Great credit is due General Wallace for his excellent judgment in his selection of a battlefield, as but for that to have fought against such odds, whatever it was, would have been folly outside the strong fortifications of Washington; but Baltimore had to be protected, too, which necessitated the Battle of the Monocacy. Wallace should have been commended in orders and thanked by Congress for his splendid judgment and pluck to confront such an overwhelming force as well as for the indirect benefits which resulted from his having had the intrepidity to undertake, from a purely military viewpoint, as Grant says "almost a forlorn hope"; but instead of this he was ignominiously treated by General Halleck because Wallace's command had not accomplished an impossibility, it is presumed, by defeating Early. It should be vigorously resented in history by every honest, fair-minded man who is an advocate of fair play, and especially by the surviving members of that intrepid little army, discredited by General Halleck by his treatment of Wallace, the stubbornness of which army, according to General Gordon's official report of the fight, caused the waters of the Monocacy to run red with the mingled blood of the blue and the gray on that memorable day when it fought not only to save the National Capital, but to prevent the disastrous moral and other effects its loss would have produced, and the comfort it would have given to northern copperheads, allies of the Confederacy, and especially to the enemy wherever found. If Washington had fallen into the hands of the enemy, even though only temporarily, at this time, it would of course have been sacked and its public buildings destroyed; Grant's plan of campaign, even if it hadn't put an end to his military career, might have been changed, the Confederacy might possibly have been recognized by foreign powers — for it is no small matter for an enemy to occupy a belligerent's capital — and the war might have been somewhat prolonged, if nothing more.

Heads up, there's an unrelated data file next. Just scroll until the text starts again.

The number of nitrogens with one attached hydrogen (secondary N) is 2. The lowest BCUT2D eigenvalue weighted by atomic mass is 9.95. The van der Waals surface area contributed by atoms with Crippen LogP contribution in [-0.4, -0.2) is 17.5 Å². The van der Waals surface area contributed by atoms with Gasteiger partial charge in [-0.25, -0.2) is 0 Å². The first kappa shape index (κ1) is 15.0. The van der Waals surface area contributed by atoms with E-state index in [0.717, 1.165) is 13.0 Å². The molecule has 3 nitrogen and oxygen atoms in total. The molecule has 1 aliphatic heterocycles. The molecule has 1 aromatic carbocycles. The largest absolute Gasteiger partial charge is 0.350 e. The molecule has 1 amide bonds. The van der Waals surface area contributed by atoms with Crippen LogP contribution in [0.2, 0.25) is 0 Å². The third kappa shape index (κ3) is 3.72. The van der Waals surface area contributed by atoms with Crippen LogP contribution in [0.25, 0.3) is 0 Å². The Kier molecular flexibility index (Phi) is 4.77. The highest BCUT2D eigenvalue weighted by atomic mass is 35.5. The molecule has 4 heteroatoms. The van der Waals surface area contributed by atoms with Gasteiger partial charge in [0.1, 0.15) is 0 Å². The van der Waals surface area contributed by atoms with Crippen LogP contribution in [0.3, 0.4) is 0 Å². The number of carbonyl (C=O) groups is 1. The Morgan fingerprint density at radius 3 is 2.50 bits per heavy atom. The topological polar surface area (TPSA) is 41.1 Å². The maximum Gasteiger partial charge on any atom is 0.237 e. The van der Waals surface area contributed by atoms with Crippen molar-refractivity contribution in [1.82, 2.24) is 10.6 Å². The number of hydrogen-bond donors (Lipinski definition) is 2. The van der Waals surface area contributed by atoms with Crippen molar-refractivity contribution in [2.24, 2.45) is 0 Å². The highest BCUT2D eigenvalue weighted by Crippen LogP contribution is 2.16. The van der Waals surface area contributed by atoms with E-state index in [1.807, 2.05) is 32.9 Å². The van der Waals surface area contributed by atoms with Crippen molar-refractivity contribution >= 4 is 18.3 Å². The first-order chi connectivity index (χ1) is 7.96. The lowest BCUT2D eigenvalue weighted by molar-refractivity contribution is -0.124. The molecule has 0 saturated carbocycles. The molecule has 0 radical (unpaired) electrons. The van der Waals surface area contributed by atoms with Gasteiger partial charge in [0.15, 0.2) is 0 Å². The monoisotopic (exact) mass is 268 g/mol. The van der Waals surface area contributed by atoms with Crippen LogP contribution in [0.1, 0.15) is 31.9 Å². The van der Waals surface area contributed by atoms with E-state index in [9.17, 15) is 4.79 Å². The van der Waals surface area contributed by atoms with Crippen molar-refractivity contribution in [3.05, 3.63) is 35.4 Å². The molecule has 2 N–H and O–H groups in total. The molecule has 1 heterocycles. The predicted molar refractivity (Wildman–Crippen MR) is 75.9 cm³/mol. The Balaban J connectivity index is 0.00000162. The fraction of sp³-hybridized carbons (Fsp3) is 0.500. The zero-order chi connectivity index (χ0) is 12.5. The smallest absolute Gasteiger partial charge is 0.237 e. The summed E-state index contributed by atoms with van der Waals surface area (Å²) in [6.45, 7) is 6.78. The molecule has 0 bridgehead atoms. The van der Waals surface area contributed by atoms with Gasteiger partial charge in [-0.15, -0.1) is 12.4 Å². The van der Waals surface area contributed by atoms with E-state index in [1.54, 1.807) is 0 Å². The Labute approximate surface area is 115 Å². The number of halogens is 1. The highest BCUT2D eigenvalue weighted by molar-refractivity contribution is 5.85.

The ovation given that part of Rickett's Division of the famous historic fighting Sixth Corps, which bore the brunt of the Monocacy infantry fighting, as it marched up Pennsylvania Avenue a few days later, and especially the bullet, shell, weather-beaten and battle-torn flags of the Tenth Vermont, as they appeared along the line of march, is a proud and pleasant memory never to be forgotten. It was the event of the day, no other regiment within hearing, receiving such a continuous and noisy reception. It will go with the men of that most excellent regiment throughout eternity; it was a proud day. The regiment had been one of the most valiant of some nine or more in the Monocacy fight to save the capital; it was known in Washington and it was pleasant to feel the city understood and appreciated it. It has never been thought, though, by the survivors of the command who fought in the Monocacy battle that the general public did appreciate, or has since appreciated it, as a defeat is generally looked upon as a disaster and with discredit; but indirectly in this case it was a great victory, one of the most important of the war for obvious reasons aside from having saved the National Capital, as without the delay of a day or more, caused by this fight, Early certainly would have found no veteran troops to defend the city, for even as it was some of them had to double quick through the city — a fact not before given in history it is believed — into line of battle just north of it at Fort Stevens from the transports which had brought them from in front of Petersburg to fight Early whose appearance before the city they were just in season to confront with hardly a moment to spare. Says Hon. L. E. Chittenden, Registrar of the Treasury in his “Recollections of President Lincoln and his Administration”: “The importance of a battle is determined by its ultimate consequences rather than its immediate results. If that fought on the Monocacy did delay General Early so as to save the capital from his assault and probable capture, it was one of the decisive battles of the world.”4 Thus we have the matter summed up here in barely two sentences for it did delay Early just enough to save the capital.